Junior Achievement was pleased to be a participant in the consultations undertaken by the task force on financial literacy. As you know, the task force report clearly identified the need for action to improve financial literacy and to drive Canada's future success.
Further, it highlighted how non-profit organizations like Junior Achievement and those of my other colleagues at the table today can play not an optional but an essential role in ensuring a financially secure future for Canadians. That is a vision we support, and we feel it needs to be reflected in the financial literacy leadership role put forward in Bill .
Junior Achievement supports the objective of Bill to appoint a financial literacy leader at FCAC. Strengthening financial literacy must be a key priority for FCAC, and appropriate resources need to be provided to support the key initiatives.
Junior Achievement believes that the role of the financial literacy leader will further encourage collaboration and coordination on financial literacy across the country. Having a financial literacy leader at FCAC will ensure continued focus on and measurable results in improving the financial literacy of Canadians.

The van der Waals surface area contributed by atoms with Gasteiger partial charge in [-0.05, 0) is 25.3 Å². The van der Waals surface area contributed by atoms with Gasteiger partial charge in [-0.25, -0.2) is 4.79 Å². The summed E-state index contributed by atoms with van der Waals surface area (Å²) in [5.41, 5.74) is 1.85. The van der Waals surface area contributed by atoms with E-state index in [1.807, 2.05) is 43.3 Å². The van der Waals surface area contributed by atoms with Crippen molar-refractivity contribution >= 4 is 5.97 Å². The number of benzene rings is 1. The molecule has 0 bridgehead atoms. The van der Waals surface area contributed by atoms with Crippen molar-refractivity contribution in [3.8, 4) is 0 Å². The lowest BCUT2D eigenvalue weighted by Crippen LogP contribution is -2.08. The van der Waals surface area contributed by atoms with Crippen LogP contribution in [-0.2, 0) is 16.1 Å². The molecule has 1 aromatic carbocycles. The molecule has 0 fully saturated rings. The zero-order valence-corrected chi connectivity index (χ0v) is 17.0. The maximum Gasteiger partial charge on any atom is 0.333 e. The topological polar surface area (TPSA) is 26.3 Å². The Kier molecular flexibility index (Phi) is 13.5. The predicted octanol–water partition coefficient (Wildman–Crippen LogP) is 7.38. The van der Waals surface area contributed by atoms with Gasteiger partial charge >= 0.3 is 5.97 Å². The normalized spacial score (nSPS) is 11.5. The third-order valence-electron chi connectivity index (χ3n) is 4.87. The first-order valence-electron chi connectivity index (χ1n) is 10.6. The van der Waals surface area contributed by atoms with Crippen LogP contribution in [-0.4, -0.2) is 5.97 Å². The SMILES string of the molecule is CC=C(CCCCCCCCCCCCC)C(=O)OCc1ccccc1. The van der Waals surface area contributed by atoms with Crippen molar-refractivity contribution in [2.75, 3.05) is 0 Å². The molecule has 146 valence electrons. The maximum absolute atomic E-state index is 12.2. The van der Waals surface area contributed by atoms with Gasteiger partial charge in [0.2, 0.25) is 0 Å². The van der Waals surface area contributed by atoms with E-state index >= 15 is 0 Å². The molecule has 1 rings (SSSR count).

Junior Achievement is one of those organizations working to make a positive impact on improving financial literacy. We believe there is a great opportunity to support and build on the efforts that are taking place across the country. We believe the financial literacy leader should leverage the work of national organizations that already have national bilingual distribution. Leveraging existing work will ensure consistency and will help to reach Canadians. Junior Achievement strongly believes that an important commitment within this new role must be to work with organizations and experts across the country to ensure that all Canadians can benefit from the work that has already been done. Junior Achievement sees great opportunity to work collaboratively with the new financial literacy leader towards our mutual goal of strengthening financial literacy of Canadians.
We are pleased to support Bill , and Junior Achievement looks forward to working with the federal government's efforts to encourage financial literacy for our next generation of leaders.
I want to thank you for the opportunity to speak on this important issue.